Amazon Web Services coming to Cape Town

By Edward West Time of article published Jul 12, 2019

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Amazon Web Services (AWS), a $30.8 billion (R427bn) global provider of computing services to companies, will add Cape Town to its 21 global infrastructure availability regions and the unit should be operational early in 2020, AWS global infrastructure and customer support head Peter Desantis said yesterday.

Interviewed during the AWS summit in the city, he said the infrastructure to enable this, involving the establishment of three separate partitions of infrastructure in different locations in the city, would require substantial investment by AWS.

The new infrastructure would put clients closer to where their computing infrastructure lies, would bring AWS closer to the end user, and would suit customers that required to keep their data in South Africa.

The Cape Town region was the only AWS region on the continent, but Desantis said he envisaged more regions would be announced on the continent, in time.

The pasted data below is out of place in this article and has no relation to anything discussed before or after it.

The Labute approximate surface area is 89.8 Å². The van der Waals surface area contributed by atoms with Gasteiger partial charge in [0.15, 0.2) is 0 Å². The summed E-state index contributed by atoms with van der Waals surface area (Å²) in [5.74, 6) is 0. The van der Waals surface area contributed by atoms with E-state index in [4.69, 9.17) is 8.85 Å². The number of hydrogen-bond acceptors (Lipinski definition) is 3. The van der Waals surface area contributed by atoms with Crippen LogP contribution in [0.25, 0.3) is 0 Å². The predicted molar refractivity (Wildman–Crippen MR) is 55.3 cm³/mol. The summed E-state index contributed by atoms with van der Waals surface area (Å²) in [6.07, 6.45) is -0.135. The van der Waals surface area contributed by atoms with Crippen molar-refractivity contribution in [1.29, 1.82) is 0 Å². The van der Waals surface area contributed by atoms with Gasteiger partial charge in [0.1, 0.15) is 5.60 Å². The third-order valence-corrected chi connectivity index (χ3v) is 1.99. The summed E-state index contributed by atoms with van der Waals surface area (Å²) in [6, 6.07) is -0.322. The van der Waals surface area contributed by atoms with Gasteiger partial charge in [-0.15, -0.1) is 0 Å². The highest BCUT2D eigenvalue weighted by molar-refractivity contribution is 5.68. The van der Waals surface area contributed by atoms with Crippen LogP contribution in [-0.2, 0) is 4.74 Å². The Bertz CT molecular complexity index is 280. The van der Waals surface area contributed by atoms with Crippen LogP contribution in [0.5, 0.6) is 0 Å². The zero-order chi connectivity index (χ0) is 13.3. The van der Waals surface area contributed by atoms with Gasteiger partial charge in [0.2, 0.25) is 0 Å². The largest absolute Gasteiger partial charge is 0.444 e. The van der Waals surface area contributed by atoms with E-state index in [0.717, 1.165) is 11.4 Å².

AWS provides computing services to tens of thousands of companies in southern Africa.

Also at the summit, Tymebank, South Africa's first digital bank and the first bank to get a licence from the government in 19 years, relayed how technology was one of the enablers allowing it to offer really low-cost digital banking services.

Tymebank chief information officer Dieter Botha said they now had more than half a million clients, a number that had grown from zero in five months.

“At our top kiosk in Daveyton, we managed to open 134 new accounts in a single day,” he said.

He said behind the strategy of the bank was access - physical access in that it was inconvenient and difficult for people to travel long distances to go to a physical bank branch; financial access in that South African banks charged among the highest bank charges in the world; and because the complexity of existing banking products caused emotional stress for many people, making it difficult for them to make the right decisions, he said.

The bank operates by the client offering only a biometric reading to obtain a bank account and card in about five minutes. There are zero fixed monthly charges.

Botha said 85 percent of the bank’s core systems were from AWS’s cloud applications. He said they managed to halve their Amazon bill in the five months that it had grown to over 500000 clients, and more cost savings were envisaged, said Botha.


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